Tru Calling
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Tru Calling

When we were kids playing in the school yard if something didn’t turn out in our favor you could always call for a ‘do over’. Those two simple words had the power to turn time back erasing a mistake and provide a chance to correct a mistake. Unfortunate these words lose their magical ability as we grow into our adult lives. In 2003 Fox decided to perform a little experiment in ‘what if’ we could re-live a day, how would we use that opportunity? The though experiment came in the form of a pretty young woman, Tru Davies (Eliza Dushku), with the uncanny ability to relive the previous day. Her story unfolded in the short lived series, ‘Tru Calling’ and for two seasons Tru tried her best to prevent a murder. It was a shame that the series was not afforded sufficient opportunity to grow into its potential and solidify its fan base. While not quite up to the ‘brilliant but cancelled level it defiantly makes the ‘cancelled before its time ‘category. One possible reason for the premature demise of the series may be how it attempted to straddle too many genres resulting in dilution of its audience. In many ways this was a bold experiment undeserving its fate. The primary genre it took on was fantasy. Traditionally fantasy series garner loyal fans but are under appreciated by the network executives. There was also an attempt to infuse just a touch of science fiction; just enough to make sure reruns could pop up on the SyFy network. The best attribute demonstrated here was how the series turned the typical television detective series on its end. Usually the detective has to discover clues pertaining to how a person dies. Unlike the regular show of this type here the victim awakens from death employing Tru for her special assistance. It is possible to get either season individually on DVD but the series was just starting to define itself towards the end so it would be best to get the complete series pack.

Jon Harmon Feldman has been behind quite a number of television series that became cult classics but tended towards the short life spans. The lists of his accomplishments include ‘Roswell’,’ ‘American Dreams’ and ‘Dirty Sexy Money’. In this series Tru is an extremely intelligent young woman with her dream of becoming a doctor getting closer. In the initial episode Tru has just graduated college and is about to attend medical school. She had an internship set up in a hospital but when that falls through she winds up working in the county morgue. One of the first corpses Tru encounters opens her eye employing the startled student for help. The next thing Tru knows she is in her bed waking up but her confusion deepens as she realizes yesterday is repeating. Tru is also taken by the need to track down the woman in the morgue and prevent her death. The reverse mystery comes in since Tru knows the outcome but instead of being engaged by a family member the victim imitates the investigation. This frequently becomes problematic for Tru since when she encounters the soon to be deceased there is no earthly reason for her concern or apparent need to become involved in a stranger’s life. Tru’s ability makes normal socialization almost impossible. Her relationship with her boyfriend is strained not only by the normal pressures inherent in medical school but greatly compounded by her ‘amateur detective work. It’s extremely difficult to explain the reason you missed a date was a corpse asked for you help. This ultimately was the reason she broke up with her love interest in the first season, Luc Johnston (Matthew Bomer). Tru’s siblings frequently result in unwanted drama in Tru’s already hectic life. Her sister Meredith (Jessica Collins) has a serious drug problem while younger brother Harrison (Shawn Reaves) who has a gambling addiction. When he learns about his sister’s powers he tries his best to figure out ways to exploit them.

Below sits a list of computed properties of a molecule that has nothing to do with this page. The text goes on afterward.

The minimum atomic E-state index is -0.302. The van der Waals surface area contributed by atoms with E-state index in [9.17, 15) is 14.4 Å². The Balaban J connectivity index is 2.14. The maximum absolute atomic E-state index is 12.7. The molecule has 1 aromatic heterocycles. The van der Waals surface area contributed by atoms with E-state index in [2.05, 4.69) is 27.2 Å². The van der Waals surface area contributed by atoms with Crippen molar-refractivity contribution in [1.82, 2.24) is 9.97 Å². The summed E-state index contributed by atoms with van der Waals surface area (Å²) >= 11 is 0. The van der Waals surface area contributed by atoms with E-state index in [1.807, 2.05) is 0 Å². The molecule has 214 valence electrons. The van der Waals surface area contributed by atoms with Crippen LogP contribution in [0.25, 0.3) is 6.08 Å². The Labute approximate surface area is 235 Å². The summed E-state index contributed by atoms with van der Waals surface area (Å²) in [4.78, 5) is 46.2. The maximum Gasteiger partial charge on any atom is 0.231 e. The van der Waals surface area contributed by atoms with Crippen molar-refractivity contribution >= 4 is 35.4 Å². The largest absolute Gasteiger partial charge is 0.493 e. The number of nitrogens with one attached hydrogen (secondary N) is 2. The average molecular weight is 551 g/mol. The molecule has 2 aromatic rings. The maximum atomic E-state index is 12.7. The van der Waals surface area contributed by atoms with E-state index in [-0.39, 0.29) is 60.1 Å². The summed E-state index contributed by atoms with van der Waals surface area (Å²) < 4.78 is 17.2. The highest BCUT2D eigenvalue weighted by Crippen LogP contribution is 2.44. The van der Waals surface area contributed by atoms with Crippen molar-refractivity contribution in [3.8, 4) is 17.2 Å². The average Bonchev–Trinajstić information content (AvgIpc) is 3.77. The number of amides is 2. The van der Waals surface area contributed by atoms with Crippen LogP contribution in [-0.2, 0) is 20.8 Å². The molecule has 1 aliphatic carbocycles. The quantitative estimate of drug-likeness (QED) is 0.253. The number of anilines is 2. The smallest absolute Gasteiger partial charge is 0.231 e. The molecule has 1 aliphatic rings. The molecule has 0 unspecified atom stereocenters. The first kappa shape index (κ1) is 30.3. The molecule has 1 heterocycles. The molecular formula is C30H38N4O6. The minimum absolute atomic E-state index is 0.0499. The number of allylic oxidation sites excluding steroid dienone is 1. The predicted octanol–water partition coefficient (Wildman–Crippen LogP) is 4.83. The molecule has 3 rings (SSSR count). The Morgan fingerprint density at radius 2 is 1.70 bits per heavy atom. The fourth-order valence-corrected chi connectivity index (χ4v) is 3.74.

Towards the end of the first season a new direction was set to establish a foundation for the underlying mythology for the series. Tru is catch in a battle between destiny and self determination. When she prevents a murder Tru is disrupting the balance of destiny usually by keeping somebody alive beyond their pre-established time. A new character is tossed into the mix; Jack Harper (Jason Priestley). His mandate is to maintain the status quo of destiny. He frequently acts directly opposite to Tru making sure her ‘client’ dies on schedule. The one interesting thread that was never given an opportunity to be fully realized is the discovery that Tru’s mother once exhibited the same powers as she has and her father had acted in a capacity the same as Jack. By the second season Jack was fully ‘employed’ by Tru’s father. One thing that could have come from this is a romantic relationship between Tru and Jack that mirrored her parents. The series was beginning to broaden out from the original premise into an almost metaphysical consideration of determinism and the psychological effects on an otherwise normal woman caught in a battle of forces far beyond her understanding moving it away from the formula driven case of the week scenario. Instead it was cancelled leaving behind the DVD sets to remember it and ponder what it could have grown into.

Posted 06/21/2010

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